The initial focus of the CIG was on controlling these pest species in a way that mitigates or reduces pesticides and protects native beneficial insects like pollinators. This required producers to understand options that were available to them through NRCS technical and financial assistance programs including: use of insect exclusion netting in lieu of pesticides, pesticide sprayer calibration for increased application accuracy, and well-timed applications based on scouting, trapping, and weather models that will have the highest impact on the targeted pest species.
The team of partners made a large effort on engaging producers on the evolved science of pest management – where weather and timing are critical. Weather at the local level is a big factor that influences the timing of when pest species may impact crops. A late spring day in one part of the state may yield no pest activity for one producer, while another producer 20 miles away may experience a boom in pests due to a slightly different microclimate.
To support the knowledge of local producers on when to best apply pesticides to be most effective, and minimize excess applications, the team set out to increase the network of weather stations. Producers volunteered to host a weather station at their operation to collect local data on the microclimate. That data is made available online, increasing accessibility for all producers.
“The beauty of weather stations is that its benefit extends far beyond the farm where it is installed,” explains Cypher. “Other neighboring farms and research projects can make use of this data, both in real-time to make more accurate pest management decisions, as well as retrospectively to confirm hunches as to why a crop responded differently after certain weather patterns,” she said.
More than a dozen weather stations were installed under the innovation grant with many more being installed under EQIP financial assistance offered by NRCS.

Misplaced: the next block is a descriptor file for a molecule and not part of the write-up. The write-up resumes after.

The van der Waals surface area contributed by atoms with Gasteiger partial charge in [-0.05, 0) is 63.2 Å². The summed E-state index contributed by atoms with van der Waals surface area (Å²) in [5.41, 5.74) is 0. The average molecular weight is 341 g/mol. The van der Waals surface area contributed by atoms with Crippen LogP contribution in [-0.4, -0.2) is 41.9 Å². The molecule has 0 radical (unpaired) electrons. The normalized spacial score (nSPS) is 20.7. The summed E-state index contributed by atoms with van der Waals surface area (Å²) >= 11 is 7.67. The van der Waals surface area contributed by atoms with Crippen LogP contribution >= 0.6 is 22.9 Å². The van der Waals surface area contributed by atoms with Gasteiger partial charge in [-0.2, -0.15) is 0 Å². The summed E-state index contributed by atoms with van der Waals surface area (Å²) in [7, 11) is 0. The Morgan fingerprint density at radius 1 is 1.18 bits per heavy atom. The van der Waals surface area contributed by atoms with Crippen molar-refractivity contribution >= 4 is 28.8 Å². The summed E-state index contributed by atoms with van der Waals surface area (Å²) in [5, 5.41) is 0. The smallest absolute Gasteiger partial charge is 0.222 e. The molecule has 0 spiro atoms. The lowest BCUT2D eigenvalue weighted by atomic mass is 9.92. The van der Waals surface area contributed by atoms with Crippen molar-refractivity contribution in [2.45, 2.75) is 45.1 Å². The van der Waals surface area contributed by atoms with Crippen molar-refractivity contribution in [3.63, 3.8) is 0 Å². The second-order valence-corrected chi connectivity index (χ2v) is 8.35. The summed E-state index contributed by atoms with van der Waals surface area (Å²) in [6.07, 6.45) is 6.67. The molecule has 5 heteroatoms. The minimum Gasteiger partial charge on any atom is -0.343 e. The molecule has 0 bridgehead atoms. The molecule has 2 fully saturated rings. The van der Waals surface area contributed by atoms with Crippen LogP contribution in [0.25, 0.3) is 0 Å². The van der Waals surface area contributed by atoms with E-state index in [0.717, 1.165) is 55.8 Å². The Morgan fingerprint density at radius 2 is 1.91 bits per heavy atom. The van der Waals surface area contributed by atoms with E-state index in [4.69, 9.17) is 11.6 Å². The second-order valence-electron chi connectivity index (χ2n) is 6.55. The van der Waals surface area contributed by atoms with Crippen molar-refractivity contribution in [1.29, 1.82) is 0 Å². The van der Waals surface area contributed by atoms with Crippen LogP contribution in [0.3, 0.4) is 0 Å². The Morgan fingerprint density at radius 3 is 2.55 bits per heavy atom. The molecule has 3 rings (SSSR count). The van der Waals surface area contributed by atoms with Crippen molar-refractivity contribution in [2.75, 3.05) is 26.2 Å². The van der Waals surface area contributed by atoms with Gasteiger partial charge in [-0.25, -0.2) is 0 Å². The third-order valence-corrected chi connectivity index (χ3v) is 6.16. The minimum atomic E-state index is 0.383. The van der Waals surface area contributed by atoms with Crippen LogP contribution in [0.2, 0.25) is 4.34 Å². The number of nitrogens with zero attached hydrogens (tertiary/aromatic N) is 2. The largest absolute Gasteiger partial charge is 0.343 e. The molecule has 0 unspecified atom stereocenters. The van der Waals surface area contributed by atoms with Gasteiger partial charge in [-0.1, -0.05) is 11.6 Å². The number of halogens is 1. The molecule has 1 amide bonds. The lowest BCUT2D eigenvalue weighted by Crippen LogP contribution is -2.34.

Demonstrations with producers under the CIG also showcased the viability of insect exclusion netting that reduces the need for pesticides. Partner producers at Heron Pond Farm, Stark Farm, and Bascom Road Blueberry Farm volunteered to trial the exclusion netting and host field days for other local producers to see and hear about the practices. “Surveys indicate that growers love to learn from other growers, making these on-farm demonstrations and field days key to widespread adoption,” said Cypher. “Potential adopters hear directly from other farmers about their successes and challenges, while the discussion is fostered by agriculture and conservation specialists,” she said.
“The netted structures over blueberry blocks have been wildly successful for the growers that volunteered to adopt them,” explains Cypher. “It's been an educational opportunity for growers to explain the system to their pick-your-own customers.”
This level of buyer awareness has also translated to educating consumers about pesticides and produce explains Cypher. “Customers love picking beneath the structure, particularly since it symbolizes an alternative to pesticides. These netted structures also allow producers to extend their growing and picking season by about a month, which makes everybody happy – who doesn’t love fresh blueberries?”
This year, the team is working to spread the merits of low-tunnel systems, an interim NRCS practice expected to be adopted by the agency. Cypher explains that low tunnels consist of knee-high hoops inserted into the soil that are covered with an array of materials, such as netting, plastic, or shade cloth. “These structures can be used to protect crops from sun, wind, excessive rainfall, cold, and to extend the growing season with overwintering crops. Like a smaller, lower-tech version of the blueberry netting, they can be used to exclude insect pests and in turn reduce pesticides,” she said.
Cypher is hopeful that the knowledge and compilation of the material and labor costs will help lay the groundwork for the NRCS to create a practice scenario to address the devastating non-native insects as a first line of defense before reaching for pesticides. “One of the blueberry producers was considering throwing in the towel on their operation,” recounts Cypher, “they went from crying sad tears, to being selected for this voluntary assistance and crying happy tears – stories like this are incredibly rewarding and inspire us all!"
If you are interested in how NRCS programs can help you on your operation, please contact your local USDA Service Center.